This was the most iterative yet insighful part of the research. Initial focus of the study was to understand the dashboards of cabs in existing organized cab services in the city, in terms of instrumentation, infotainment, design, ergonomics and usability. The primary focus of the study was to to look into the adapabtability of the cab driver with the various interfaces provided in the cab helping him with navigation, billing and other add ons that come into picture when an LPV is converted into an organized cab service. Improvising or providing better methods to reduce the learning curve of cab drivers using the interfaces to ensure better service. With this primary area in mind a subjective questionnaire was formulated. The questions in the questionnaire were as follows: Age How long have you been in this profession? How many kms do you drive per day? What is the most disturbing hour? Why? Do you understand the controls provided to you? How long did it take to master the gadgets? Is there anything else that you’d want in the car for your driving convenience? Does the customer distract you at times? How? How would you rate yourself as a driver? How are you evaluated by the company? Any bad accidents, where the mechanism, interface or gadgets are to be blamed? How do you feel about the arrangement of controls on the dashboard? Would you like to displace some controls with other more important ones? Are there some controls that you hardly use? Were you taught the controls or you learnt it yourself? Is language a problem? Would you like to customize the vehicle? These questions were asked to 20 cab driver’s from various cab services ( employed, self employed). But, the results showed that most of the question became invalid in case the driver was self employed as that meant no extra gadgets were placed in their vehicle, also with other semi organized services, most of them operated via mobile and not a GPRS device, once again ridding the driver of any extra gadgets on the dashboard. Though the initial focus of the study seemed a little lost, a new pattern emerged from these interviews and questions and moreover from the later analysis of pictures taken while questioning. It was seen that the driver’s carried some personal objects with them while on the move, and their placements in the car were quite fascinating. Keeping this in mind a new questionnaire was formed. Age How long have you been in this profession? How many kms do you drive per day? What all in the car belongs to you? Where do you store your document? Where do you keep your mobile? Where do you keep your license? Where do you keep the toll receipts? How do you charge your mobile?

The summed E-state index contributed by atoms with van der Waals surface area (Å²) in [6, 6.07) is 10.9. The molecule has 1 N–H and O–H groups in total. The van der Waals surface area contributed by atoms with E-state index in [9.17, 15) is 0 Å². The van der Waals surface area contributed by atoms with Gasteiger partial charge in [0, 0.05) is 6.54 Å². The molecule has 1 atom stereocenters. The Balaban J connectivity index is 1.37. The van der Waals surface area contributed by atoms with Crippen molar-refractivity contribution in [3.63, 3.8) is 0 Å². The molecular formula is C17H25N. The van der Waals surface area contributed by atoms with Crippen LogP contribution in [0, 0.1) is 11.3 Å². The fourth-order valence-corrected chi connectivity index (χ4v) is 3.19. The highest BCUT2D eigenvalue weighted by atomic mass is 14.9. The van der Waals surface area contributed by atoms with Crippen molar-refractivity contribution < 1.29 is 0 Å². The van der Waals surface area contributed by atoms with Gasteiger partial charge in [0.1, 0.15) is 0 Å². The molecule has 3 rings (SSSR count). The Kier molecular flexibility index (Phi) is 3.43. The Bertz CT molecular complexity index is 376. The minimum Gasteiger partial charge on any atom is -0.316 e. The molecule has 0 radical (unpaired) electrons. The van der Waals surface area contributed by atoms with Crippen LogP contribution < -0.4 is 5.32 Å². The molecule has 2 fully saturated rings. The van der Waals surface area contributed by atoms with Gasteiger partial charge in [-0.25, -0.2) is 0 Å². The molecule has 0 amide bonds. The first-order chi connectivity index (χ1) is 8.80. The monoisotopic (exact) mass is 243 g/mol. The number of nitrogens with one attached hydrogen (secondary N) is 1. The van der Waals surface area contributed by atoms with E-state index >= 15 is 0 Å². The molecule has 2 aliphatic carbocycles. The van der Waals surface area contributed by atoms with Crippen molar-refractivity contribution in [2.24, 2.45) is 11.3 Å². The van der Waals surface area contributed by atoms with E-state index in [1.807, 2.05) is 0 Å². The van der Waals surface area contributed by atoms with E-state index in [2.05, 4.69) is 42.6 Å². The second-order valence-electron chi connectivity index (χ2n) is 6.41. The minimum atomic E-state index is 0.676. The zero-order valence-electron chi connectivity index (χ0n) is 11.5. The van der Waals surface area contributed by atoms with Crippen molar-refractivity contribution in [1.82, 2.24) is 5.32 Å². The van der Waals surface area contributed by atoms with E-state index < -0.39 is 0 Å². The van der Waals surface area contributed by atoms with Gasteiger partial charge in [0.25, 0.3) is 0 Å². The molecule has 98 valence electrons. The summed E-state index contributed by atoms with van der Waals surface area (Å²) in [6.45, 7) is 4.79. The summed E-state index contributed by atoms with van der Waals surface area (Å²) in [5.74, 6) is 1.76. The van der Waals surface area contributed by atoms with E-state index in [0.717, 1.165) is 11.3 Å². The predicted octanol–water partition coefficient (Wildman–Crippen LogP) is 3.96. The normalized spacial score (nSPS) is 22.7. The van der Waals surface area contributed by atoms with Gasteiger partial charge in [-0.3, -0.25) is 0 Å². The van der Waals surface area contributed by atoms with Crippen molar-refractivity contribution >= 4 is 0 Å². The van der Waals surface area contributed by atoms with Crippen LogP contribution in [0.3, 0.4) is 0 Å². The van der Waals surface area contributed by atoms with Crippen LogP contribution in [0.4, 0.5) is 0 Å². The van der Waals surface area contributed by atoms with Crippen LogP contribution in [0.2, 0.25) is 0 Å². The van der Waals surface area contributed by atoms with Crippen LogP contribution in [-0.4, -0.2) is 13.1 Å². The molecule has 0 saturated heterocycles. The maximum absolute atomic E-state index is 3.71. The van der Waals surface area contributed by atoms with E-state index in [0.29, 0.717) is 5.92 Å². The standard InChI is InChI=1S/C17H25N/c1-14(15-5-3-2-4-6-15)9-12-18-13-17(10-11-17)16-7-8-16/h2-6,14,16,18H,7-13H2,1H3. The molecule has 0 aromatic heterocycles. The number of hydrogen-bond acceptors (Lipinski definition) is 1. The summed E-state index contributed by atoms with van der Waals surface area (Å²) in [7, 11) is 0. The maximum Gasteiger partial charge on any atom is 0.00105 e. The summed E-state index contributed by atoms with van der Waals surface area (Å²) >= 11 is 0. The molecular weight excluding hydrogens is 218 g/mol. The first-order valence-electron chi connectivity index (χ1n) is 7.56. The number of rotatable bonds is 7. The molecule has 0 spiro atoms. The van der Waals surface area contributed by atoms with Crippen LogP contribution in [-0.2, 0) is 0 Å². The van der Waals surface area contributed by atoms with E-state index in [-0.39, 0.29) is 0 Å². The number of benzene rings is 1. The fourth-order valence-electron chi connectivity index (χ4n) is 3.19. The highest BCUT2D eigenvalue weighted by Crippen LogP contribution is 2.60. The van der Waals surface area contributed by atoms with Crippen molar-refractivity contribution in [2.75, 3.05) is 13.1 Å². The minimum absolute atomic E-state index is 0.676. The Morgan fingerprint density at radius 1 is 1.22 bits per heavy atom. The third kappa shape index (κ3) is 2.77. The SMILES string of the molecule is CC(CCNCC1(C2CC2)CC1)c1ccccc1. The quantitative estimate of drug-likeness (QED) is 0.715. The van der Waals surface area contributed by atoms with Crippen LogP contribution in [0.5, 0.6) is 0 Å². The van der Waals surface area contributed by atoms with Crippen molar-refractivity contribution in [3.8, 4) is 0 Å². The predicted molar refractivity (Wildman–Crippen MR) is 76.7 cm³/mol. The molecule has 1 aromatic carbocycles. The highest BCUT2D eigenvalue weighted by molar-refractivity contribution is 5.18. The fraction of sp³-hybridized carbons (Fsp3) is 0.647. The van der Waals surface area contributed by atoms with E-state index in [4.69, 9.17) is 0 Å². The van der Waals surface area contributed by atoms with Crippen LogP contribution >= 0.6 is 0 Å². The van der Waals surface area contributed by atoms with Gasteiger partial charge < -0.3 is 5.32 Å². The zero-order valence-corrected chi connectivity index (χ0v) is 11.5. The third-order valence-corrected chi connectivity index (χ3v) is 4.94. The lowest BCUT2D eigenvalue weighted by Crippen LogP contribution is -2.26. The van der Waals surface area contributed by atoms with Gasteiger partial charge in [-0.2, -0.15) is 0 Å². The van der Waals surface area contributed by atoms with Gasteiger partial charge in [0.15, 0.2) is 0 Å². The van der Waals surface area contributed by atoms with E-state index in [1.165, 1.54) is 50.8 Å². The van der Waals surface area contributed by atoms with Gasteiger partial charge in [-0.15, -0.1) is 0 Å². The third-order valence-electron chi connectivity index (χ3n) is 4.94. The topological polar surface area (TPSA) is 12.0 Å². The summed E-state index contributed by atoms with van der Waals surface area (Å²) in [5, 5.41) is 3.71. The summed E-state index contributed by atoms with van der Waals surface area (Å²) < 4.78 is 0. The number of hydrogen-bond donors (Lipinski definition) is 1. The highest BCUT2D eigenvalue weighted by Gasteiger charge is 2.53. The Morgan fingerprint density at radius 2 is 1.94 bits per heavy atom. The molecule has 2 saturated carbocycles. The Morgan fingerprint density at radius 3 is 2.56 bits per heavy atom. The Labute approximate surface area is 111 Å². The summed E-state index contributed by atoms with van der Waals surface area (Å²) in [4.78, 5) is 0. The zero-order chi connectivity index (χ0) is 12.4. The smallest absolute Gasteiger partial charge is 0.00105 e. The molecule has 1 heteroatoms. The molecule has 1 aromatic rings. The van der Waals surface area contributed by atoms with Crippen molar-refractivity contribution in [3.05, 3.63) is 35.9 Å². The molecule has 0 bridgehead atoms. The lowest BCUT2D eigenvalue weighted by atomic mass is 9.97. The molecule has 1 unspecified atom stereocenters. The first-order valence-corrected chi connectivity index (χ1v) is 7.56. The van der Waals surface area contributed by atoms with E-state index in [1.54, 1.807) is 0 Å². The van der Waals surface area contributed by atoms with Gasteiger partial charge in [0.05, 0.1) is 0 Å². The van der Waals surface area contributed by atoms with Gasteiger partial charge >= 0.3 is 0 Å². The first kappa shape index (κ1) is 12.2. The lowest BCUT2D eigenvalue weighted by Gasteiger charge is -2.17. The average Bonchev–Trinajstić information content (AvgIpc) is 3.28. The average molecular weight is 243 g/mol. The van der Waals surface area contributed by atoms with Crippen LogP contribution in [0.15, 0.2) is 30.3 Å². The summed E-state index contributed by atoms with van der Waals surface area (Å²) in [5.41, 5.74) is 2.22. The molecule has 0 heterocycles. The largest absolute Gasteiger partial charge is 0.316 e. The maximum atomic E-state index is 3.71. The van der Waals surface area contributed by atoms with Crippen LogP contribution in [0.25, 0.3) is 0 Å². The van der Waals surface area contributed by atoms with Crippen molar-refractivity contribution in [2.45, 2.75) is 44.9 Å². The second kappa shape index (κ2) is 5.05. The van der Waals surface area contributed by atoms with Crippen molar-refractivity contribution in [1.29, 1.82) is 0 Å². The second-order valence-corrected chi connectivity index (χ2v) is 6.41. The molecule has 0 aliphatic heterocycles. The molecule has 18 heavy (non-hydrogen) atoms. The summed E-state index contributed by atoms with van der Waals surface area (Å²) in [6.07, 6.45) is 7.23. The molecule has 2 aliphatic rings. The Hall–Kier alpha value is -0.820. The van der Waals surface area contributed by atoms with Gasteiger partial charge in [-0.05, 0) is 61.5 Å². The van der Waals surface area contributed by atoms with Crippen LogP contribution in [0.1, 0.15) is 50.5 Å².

What all do you have for your entertainment? What do you do while waiting for your customer? Along with this observations were made about, If there, where was the music player placed? Where was the food and water kept? Were there any other knick knacks on the dashboard? Were their any customizations, additions or derived usages of the existing dashboard?